18. Respondent practiced medicine below the acceptable standard of care of a reasonably prudent physician under similar conditions and circumstances in his diagnosis and treatment of patient D. W. On the basis of just a few questions and without a physical examination or the use of any medically recognized tests, Respondent made the diagnosis of chemical toxicity and prescribed various holistic medicine drops. He then used the Interro machine as a medical testing instrument and relied on the results of that testing in prescribing various holistic or homeopathic substances and diets.
CONCLUSIONS OF LAW
19. The Division of Administrative Hearings has jurisdiction over the parties hereto and the subject matter hereof. Section 120.57(1), Florida Statutes.
20. The Administrative Complaint filed in this cause contains eight Counts with Counts One through Six relating to Respondent's treatment and diagnosis of D. W. (referred to as patient Number 1 in the Administrative Complaint) and Counts Seven and Eight relating to a different patient (referred to as patient Number 2). Prior to the final hearing in this cause, Petitioner moved to bifurcate the allegations as to patient Number 2, AHCA Case No. 89-06731, and that motion was granted. Accordingly, Petitioner presented no evidence as to that patient during the final hearing. On December 14, 1995, Petitioner filed a Status Report advising that all counts relating to patient Number 2 in this Administrative Complaint should be dismissed.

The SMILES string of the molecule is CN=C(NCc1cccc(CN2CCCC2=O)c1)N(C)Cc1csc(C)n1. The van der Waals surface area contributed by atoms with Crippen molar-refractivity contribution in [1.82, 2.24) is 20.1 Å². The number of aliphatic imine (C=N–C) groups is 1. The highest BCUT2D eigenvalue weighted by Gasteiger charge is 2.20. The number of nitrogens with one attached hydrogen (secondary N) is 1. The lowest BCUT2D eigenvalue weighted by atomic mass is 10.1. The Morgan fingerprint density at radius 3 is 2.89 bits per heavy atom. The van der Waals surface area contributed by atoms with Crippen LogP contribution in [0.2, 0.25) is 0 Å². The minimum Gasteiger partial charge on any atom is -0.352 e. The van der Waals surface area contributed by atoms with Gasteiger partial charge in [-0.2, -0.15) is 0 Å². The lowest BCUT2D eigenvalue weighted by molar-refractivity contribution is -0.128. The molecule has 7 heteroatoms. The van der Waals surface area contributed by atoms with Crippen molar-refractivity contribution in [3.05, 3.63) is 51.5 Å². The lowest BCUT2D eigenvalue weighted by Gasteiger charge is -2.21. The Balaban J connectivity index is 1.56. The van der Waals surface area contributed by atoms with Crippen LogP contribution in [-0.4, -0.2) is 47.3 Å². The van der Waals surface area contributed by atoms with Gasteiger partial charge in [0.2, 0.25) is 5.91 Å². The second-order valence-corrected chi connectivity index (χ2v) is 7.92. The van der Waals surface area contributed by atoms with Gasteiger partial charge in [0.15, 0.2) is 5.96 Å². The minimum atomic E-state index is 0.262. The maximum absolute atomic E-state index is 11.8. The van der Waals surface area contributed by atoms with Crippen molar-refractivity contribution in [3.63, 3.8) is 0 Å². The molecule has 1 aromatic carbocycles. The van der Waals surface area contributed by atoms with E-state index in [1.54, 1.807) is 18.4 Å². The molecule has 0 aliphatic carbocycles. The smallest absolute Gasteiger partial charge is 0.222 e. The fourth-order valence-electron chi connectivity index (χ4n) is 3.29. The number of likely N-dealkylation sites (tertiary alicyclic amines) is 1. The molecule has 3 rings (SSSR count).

21. Count One charges Respondent with violating Section 458.331(1)(m), Florida Statutes, by failing to keep written medical records justifying the course of treatment of the patient, including examination results. Petitioner has proven its allegation that Respondent violated Subsection (m) since Respondent failed to document any physical examination of patient D. W. and failed to document in his medical records any justification for using the Interro machine, a non-diagnostic device, to make a medical diagnosis.